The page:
Portuguese crooner wins Eurovision

Portuguese crooner wins Eurovision

Portuguese crooner wins Eurovision Portugal won the Eurovision Song Contest for the first time ever with a melancholy ballad performed by a singer who suffers from a serious heart condition.

The fado-tinged song “Amar Pelos Dois” was performed by 27-year-old Salvador Sobral, who is awaiting a heart transplant. 

It scored a crushing victory, winning top marks both from the tele voters and the countries’ professional juries.

The black-clad singer took to a small separate stage for his minimalist performance of the song composed by his sister Luisa.

“I don’t know about national hero,” Portugal’s first ever winner told journalists afterwards, adding jokingly “I think the real hero is [Portuguese footballer Cristiano] Ronaldo.” 

“I just wanted to sing a beautiful song as it is - it’s in Portuguese,” he said of his decision to sing in his native language despite speaking fluent English. “If I can help to bring some change to music, I will be really joyful.”
The ceremony in the capital of ex-Soviet Ukraine began with a glittering light show as the contestants took bows on a stage lit up in the colors of their respective national flags.

“Say hello to the world!” shouted co-presenter Volodymyr Ostapchuk.

But the glitzy contest was marred by the ongoing fighting with Moscow-backed separatists in eastern Ukraine and Ukrainian President Petro Poroshenko opted not to attend after four civilian deaths.

The annual celebration of catchy euro pop, ludicrous costumes and glittering divas watched by some 200 million TV viewers was being hosted by Ukraine for the second time.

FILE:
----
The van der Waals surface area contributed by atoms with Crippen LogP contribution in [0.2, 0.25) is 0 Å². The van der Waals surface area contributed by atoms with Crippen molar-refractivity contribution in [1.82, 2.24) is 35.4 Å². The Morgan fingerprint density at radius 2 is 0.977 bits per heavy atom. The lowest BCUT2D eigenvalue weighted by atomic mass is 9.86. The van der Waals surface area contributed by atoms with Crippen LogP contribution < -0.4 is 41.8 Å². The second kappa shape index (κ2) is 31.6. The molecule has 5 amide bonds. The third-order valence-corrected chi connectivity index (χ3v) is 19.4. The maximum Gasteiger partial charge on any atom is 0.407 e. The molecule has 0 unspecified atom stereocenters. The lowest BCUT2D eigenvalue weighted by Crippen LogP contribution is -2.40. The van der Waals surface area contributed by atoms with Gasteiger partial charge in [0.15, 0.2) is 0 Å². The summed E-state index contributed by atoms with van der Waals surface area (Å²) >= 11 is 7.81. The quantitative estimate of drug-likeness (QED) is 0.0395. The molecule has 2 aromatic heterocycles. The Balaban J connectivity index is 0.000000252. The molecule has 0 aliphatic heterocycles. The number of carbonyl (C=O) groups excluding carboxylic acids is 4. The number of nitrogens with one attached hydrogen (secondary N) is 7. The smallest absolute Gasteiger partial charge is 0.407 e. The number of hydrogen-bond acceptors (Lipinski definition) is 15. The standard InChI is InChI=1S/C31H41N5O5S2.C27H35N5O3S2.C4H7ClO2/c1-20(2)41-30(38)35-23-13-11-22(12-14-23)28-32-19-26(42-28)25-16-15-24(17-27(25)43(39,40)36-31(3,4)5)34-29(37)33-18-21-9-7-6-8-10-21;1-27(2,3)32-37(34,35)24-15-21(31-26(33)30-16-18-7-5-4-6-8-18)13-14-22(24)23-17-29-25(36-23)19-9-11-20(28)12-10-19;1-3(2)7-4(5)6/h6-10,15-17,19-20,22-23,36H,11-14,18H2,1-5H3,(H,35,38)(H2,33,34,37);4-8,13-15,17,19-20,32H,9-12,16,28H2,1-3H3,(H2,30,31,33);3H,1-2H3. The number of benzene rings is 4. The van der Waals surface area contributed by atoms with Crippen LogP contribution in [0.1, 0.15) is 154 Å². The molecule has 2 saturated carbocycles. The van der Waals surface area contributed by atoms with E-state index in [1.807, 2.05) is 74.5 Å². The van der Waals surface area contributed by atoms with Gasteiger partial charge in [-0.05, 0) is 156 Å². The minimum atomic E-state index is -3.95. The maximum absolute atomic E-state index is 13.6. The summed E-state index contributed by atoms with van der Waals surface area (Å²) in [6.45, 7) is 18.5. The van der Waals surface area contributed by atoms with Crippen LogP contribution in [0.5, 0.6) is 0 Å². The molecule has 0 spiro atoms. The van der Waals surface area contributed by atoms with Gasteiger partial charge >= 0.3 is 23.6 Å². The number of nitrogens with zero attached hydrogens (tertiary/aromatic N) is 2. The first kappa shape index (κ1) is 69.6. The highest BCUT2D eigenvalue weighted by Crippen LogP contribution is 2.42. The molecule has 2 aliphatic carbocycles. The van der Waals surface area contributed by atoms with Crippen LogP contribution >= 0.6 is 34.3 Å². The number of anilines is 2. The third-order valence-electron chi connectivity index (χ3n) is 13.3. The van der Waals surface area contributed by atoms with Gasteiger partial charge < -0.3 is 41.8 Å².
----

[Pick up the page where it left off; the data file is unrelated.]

Bulgaria’s big-voiced 17-year-old singer Kristian Kostov came second with a confident performance of “Beautiful Mess.”  Third was Moldova’s SunStroke Project with a raucous song called “Hey, Mamma” featuring a saxophonist in sunglasses and dancers in wedding dresses and veils.

The latest edition of the contest that began in 1956 with just seven countries offered the usual wacky stage acts and cheesy beats.

Italian Francesco Gabbani, who came sixth, invoked Hamlet and Desmond Morris’s anthropology book “The Naked Ape” in his song while a gorilla-costumed dancer boogied alongside him.

Romania came seventh with an unlikely combination of yodeling and rap while Azerbaijan’s act that came 14th featured a man wearing a horse’s head on a stepladder.

Macedonia’s contestant Jana Burceska failed to make the final but stole the show during the semi-finals by receiving a televised marriage proposal and screaming “Yes!” as her boyfriend knelt down with a ring.

Britain may be experiencing a post-Brexit vote chill in Europe, but pulled out all the stops with a big ballad performed by Lucie Jones, coming 15th.  

For the contest, Kiev’s main Kreshchatyk Street was transformed into a Eurovision fan zone with a large stage, beanbags and European Union flags.

Fans with flags painted on their faces snapped selfies, danced, sang and drank beer.

Amid heightened security, some 10,000 police were deployed on the streets, some carrying semi-automatic weapons.

Ukraine first hosted Eurovision in 2005 when the contest symbolized the country’s quest to open up to Europe after the 2004 pro-Western Orange Revolution.

Last year its contestant Jamala won with a song called “1944,” referring to the Stalin-era deportation of her Crimean Tatar ethnic group from the Black Sea peninsula. 

This year, Ukraine has used the contest to take tentative steps to soften the climate of homophobia prevalent in the ex-Soviet Union.  

The authorities handed out a map of gay-friendly venues to fans of the contest with a massive gay following.